Chief Rauf said he was asleep with his guards in the district office when shouts and gunfire woke him at 3 a.m. He recognized American voices outside and went out, calling out in Pashto to the troops.
"I was shouting `Dost! Dost!' — `We are friends!' — but they were not listening," he said. "And I was telling my men that they are friends, and American soldiers came and started to beat me.
"I was down on my knees, bent over, and they kicked me in the chest. I heard my ribs crack. Then I was lying on my side and they kicked me in the back, in the kidneys, and I fainted."
He came round to find his hands tied and one of his men dead on the ground.
His men surrendered without a fight, Mr. Rauf said.
Two of his men interviewed today, Allah Noor, 40, and Ziauddin, 50, looked like the village farmers they were until they joined the police as guards after the Taliban were ousted. A third guard, Aktar Muhammad, was still in his teens.
All four said that American soldiers beat and punched them in the district headquarters before their hands and feet were bound and they were loaded on helicopters and flown to the base in Kandahar. There they were made to lie face down on a hangar floor and for the rest of the night were subjected to violent blows and kicking, they said.
"They were walking on our backs, kicking us," Mr. Rauf said. As he muttered a prayer, a soldier hit him on the back of the head, smashing his nose against the ground. His nose still bears the marks of a cut. Mr. Ziauddin, who uses only one name, was also kicked in the head, he said, and he showed a tooth loosened as his head hit the floor.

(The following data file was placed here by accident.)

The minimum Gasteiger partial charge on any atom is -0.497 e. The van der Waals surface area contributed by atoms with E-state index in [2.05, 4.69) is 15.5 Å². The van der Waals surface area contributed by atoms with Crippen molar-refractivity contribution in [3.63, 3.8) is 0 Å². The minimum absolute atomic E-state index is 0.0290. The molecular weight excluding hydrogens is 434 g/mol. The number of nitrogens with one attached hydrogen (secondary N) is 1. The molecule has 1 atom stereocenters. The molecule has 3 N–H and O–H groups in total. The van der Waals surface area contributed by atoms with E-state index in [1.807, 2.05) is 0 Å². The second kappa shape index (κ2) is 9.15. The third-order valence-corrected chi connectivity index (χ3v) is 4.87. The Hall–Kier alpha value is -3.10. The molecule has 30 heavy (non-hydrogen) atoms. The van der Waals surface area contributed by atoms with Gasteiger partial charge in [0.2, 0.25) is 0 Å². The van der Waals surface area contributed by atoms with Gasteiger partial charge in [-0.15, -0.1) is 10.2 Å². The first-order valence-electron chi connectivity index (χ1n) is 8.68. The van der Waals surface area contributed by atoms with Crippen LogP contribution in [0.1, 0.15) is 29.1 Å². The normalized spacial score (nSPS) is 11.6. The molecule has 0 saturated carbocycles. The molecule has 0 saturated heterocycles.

Mr. Muhammad said he was picked up and thrown on the ground three times by soldiers, until on the third time he fainted from a blow to the head.
"I was so afraid I did not expect to remain alive and see my family again," he said. In the morning he was put with the other prisoners in a large cage, with wooden bars and a canvas roof.
Two days later he was pulled out and put in solitary confinement in a metal shipping container for eight days and underwent an interrogation he described as aggressive. Two American soldiers guarded the open door and ordered him to sit on the floor and keep his eyes down.
Most of the men said the interrogation was courteous, however, and after the first day the beating stopped, possibly because they all told their interrogators they were supporters of Mr. Karzai.
At the end of the 16 days they were told they would be released and given new clothes, wool hats and boots. An American officer put his hands together in a gesture of apology as a translator told them it had been mistake.
"I am not angry with the Americans because that was a mistake," Mr. Noor said. "Someone gave them the wrong information."
Abdul Kuduz Irfani, the newly appointed district chief, said, "The prisoners are just glad to be alive."
But relatives of the dead men are angry and are demanding to know who fed the Americans the wrong information. "We are having a lot of trouble convincing them it was a mistake," he said.
No one will name any suspects, but officials here insist that despite local rivalries, no person from Oruzgan would have had the ear of the American forces to request such a raid.
"A simple apology will not solve this," Mr. Irfani said. "The Americans know who informed them, and that man is an enemy of this government and of this country."
©2002 San Francisco Chronicle